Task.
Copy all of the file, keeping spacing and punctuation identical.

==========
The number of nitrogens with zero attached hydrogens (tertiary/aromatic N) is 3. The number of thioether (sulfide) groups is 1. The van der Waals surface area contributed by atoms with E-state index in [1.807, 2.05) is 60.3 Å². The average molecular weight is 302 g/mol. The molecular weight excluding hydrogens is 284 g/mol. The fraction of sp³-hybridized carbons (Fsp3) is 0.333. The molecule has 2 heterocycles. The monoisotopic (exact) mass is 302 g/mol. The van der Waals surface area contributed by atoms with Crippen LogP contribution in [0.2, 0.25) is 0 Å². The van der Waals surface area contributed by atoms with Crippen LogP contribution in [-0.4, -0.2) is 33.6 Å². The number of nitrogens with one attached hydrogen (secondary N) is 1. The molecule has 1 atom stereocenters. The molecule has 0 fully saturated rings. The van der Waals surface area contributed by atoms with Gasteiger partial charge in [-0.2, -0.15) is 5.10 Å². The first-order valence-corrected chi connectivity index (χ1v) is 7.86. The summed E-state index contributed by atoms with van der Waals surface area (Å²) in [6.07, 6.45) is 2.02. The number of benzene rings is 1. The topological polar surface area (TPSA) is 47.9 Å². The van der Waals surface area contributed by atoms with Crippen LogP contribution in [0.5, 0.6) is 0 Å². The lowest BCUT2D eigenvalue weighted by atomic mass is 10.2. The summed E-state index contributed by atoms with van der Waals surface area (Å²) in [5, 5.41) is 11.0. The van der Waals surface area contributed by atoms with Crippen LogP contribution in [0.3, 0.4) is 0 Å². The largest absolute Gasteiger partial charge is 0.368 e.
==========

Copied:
The number of nitrogens with zero attached hydrogens (tertiary/aromatic N) is 3. The number of thioether (sulfide) groups is 1. The van der Waals surface area contributed by atoms with E-state index in [1.807, 2.05) is 60.3 Å². The average molecular weight is 302 g/mol. The molecular weight excluding hydrogens is 284 g/mol. The fraction of sp³-hybridized carbons (Fsp3) is 0.333. The molecule has 2 heterocycles. The monoisotopic (exact) mass is 302 g/mol. The van der Waals surface area contributed by atoms with Crippen LogP contribution in [0.2, 0.25) is 0 Å². The van der Waals surface area contributed by atoms with Crippen LogP contribution in [-0.4, -0.2) is 33.6 Å². The number of nitrogens with one attached hydrogen (secondary N) is 1. The molecule has 1 atom stereocenters. The molecule has 0 fully saturated rings. The van der Waals surface area contributed by atoms with Gasteiger partial charge in [-0.2, -0.15) is 5.10 Å². The first-order valence-corrected chi connectivity index (χ1v) is 7.86. The summed E-state index contributed by atoms with van der Waals surface area (Å²) in [6.07, 6.45) is 2.02. The number of benzene rings is 1. The topological polar surface area (TPSA) is 47.9 Å². The van der Waals surface area contributed by atoms with Crippen LogP contribution in [0.5, 0.6) is 0 Å². The lowest BCUT2D eigenvalue weighted by atomic mass is 10.2. The summed E-state index contributed by atoms with van der Waals surface area (Å²) in [5, 5.41) is 11.0. The van der Waals surface area contributed by atoms with Crippen LogP contribution in [0.3, 0.4) is 0 Å². The largest absolute Gasteiger partial charge is 0.368 e.